Dhaka, Bangladesh
High incidence of cancer causes concern

High incidence of cancer causes concern

Adolescents and young adults most vulnerable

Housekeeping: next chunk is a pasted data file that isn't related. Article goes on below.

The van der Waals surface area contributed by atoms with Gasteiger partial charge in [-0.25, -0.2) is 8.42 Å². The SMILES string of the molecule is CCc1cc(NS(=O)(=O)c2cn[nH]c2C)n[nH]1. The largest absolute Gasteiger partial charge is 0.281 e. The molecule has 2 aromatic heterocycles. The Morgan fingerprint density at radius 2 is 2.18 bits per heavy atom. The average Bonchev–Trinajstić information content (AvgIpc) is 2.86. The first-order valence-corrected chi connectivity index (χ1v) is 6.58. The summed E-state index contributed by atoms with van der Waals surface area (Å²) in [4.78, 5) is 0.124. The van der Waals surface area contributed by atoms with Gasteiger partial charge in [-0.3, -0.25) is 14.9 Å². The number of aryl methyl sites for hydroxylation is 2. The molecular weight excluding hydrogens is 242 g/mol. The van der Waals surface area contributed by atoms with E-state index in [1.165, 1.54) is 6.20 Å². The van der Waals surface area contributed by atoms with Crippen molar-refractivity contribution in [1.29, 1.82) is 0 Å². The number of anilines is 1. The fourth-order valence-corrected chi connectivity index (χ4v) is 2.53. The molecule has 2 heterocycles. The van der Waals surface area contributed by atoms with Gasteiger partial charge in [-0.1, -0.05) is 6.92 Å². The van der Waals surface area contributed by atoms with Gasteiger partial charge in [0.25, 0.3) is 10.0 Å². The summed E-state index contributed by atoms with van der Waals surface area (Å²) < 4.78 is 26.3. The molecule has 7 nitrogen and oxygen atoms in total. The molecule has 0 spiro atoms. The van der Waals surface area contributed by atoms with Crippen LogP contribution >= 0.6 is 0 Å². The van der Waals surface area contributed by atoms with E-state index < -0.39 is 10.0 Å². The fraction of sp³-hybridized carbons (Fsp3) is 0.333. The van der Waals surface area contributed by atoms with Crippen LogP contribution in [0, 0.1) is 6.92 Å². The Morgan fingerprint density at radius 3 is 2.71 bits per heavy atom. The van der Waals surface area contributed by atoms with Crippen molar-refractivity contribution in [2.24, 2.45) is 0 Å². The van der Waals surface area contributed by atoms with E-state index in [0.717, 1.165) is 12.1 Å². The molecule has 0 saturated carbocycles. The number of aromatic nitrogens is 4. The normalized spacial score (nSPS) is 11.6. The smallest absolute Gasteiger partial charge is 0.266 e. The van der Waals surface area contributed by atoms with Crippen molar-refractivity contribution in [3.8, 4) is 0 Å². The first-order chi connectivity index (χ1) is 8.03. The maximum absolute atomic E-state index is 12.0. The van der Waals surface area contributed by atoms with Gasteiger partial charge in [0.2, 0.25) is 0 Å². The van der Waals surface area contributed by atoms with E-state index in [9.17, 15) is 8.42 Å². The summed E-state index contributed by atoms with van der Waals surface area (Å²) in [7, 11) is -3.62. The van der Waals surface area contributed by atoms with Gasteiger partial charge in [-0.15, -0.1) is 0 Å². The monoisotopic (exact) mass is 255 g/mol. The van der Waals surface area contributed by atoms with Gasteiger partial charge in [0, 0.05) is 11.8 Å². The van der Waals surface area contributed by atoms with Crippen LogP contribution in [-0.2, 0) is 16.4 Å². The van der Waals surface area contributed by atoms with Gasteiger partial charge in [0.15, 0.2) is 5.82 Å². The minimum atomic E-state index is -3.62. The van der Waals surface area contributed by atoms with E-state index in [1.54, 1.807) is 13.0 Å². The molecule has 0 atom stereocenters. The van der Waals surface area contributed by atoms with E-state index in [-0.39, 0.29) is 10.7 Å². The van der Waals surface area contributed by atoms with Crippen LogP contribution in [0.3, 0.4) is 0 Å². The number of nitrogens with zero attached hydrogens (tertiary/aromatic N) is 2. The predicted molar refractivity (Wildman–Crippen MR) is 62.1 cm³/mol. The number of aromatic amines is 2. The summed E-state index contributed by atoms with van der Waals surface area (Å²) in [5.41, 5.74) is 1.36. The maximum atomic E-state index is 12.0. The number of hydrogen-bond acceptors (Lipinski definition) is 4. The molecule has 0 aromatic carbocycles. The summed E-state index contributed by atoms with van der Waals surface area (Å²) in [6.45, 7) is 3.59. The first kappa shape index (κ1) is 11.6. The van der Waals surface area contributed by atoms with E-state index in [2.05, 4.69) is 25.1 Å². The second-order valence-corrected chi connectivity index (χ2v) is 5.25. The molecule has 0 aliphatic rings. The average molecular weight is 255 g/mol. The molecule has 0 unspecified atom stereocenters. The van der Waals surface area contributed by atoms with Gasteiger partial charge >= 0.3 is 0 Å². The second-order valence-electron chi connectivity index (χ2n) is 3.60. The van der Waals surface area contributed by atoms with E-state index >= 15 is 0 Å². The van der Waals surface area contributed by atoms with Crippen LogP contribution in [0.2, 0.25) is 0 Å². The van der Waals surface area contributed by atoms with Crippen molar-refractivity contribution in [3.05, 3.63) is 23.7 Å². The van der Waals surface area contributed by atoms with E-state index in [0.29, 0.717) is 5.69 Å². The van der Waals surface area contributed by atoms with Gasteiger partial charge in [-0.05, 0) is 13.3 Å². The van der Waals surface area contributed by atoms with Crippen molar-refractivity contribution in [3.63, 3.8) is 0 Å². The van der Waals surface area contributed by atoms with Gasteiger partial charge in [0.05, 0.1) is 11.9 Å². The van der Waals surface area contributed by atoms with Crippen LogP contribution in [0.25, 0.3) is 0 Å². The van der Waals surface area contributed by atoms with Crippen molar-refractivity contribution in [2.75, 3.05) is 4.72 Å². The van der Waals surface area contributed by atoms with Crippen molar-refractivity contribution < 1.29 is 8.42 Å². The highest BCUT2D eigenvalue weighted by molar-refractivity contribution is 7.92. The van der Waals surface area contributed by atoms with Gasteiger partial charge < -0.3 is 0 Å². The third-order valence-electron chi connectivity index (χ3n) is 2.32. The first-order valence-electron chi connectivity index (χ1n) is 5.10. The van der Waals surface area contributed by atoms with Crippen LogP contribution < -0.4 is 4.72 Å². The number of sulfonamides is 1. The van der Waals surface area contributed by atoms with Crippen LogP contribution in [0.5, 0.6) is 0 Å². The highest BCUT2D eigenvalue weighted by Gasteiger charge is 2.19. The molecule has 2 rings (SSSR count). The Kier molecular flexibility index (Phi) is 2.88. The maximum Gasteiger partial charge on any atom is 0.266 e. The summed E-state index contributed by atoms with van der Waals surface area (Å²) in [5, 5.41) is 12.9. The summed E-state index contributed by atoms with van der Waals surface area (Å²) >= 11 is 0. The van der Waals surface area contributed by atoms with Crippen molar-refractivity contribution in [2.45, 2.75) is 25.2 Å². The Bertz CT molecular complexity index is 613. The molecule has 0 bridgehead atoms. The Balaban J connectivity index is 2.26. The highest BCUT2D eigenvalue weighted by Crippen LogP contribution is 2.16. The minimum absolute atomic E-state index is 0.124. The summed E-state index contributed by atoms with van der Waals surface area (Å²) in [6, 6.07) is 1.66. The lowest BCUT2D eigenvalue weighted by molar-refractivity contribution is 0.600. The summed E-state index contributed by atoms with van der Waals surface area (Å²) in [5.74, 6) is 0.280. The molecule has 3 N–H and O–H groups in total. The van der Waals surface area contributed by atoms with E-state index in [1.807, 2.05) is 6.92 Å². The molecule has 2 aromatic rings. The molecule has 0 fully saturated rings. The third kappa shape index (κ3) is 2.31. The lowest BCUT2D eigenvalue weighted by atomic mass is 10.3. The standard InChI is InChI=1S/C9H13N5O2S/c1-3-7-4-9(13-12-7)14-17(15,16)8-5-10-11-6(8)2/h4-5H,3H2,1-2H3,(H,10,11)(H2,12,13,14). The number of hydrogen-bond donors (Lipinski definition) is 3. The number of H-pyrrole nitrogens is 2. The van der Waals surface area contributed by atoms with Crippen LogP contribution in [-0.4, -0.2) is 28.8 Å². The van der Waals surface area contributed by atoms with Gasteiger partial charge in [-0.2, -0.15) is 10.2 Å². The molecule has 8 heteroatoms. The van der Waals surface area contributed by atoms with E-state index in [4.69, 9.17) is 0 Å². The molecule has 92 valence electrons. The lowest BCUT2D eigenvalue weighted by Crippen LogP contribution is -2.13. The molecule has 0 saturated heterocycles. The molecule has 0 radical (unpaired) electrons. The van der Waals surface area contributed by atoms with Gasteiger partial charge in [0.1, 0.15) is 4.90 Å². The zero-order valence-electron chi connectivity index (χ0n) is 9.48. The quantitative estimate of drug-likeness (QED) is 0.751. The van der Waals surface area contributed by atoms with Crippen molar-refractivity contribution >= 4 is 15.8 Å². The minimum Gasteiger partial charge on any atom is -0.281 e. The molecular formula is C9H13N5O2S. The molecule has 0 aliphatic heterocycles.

Mazharul Islam Mitchel: An upturn in the already- prevalent various forms of cancer is emerging as a cause of serious concern in Bangladesh. Adolescents and adults cancer patients are increasing in the country due to ignorance about the different manifestations of the diseases besides lack of effective medicines and specialists. Most of the patients come to doctors when they have already reached their terminal stages when treatment becomes impossible or difficult, finds a study. National Institute of Cancer Research and Hospital conducted a study on cancer and issues related to the mortal diseases. The study researchers impose methodology on 400 cancer patients of age group 15-39 who are getting treatments at NICRH. Researchers found that six most common cancer types they suffered were germ cell tumour and trophoblastic tumor (a form of cancer in uterus), lymphomas, osseous and chondromatous neoplasm (a form of bone cancer), soft-tissue sarcoma, leukemia and gastrointestinal-tract carcinoma. The lead researcher, Abdullah Al Mamun Khan, assistant professor of medical oncology at Shaheed Suhrawardy Medical College Hospital, said majority of the adolescent and young adult cancer patients come to doctors when they were already in the late stages with multiple symptoms. "They ignored the symptoms that made the disease difficult to cure," he added. Medical Oncology Society of Bangladesh general secretary Rafiqul Islam said the number of cancer patients in the country was increasing day by day as some 1.5 lakh cancer-affected people die in the country every year. There were only 16 medical oncologists, most at NICRH and some at Shaheed Suhrawardy Medical College Hospital, and 40 students were studying post-graduate courses on the subject. The study found that patients of age group 20-24 were 12.50 per cent, age group 25-29 were 14.25 per cent, age group 30-34 were 16.25 per cent and age group 35-39 were 25.50 per cent. The patients of 15-19 years of age suffered from osseous and chondromatous neoplasm (38 per cent), leukemia (27 per cent) and soft tissue sarcoma (20.59 per cent). Among the patients, 25.25 per cent were students and 50.50 per cent of the total belonged to low socioeconomic group and 64.50 per cent lived in rural areas. The study found that 39.50 per cent of the patients come to the doctors when they were already in the stage 4, the last stage of cancer when cure is almost impossible, while 33 per cent come to the doctors when they were already in stage 3, a stage when cure is difficult. The study found the patients delayed to come to doctors, and when they reached doctors, 44.25 per cent were experiencing swelling, 30.50 per cent with pain, 27.50 per cent with fever, 16.25 per cent with vomiting, 15 per cent with loss of appetite and 7.5 per cent with bleeding. Dhaka Medical College principal Khan Abul Kalam Azad urged the government to adopt good plans for cancer treatment as he said medical oncologists were the main resource for treating this non-communicable disease but the country lacked post-graduates of this area due to unavailability of adequate seats at the NICRH and at the Bangabandhu Sheikh Mujib Medical University, which conduct the post-graduation medical courses of the country.

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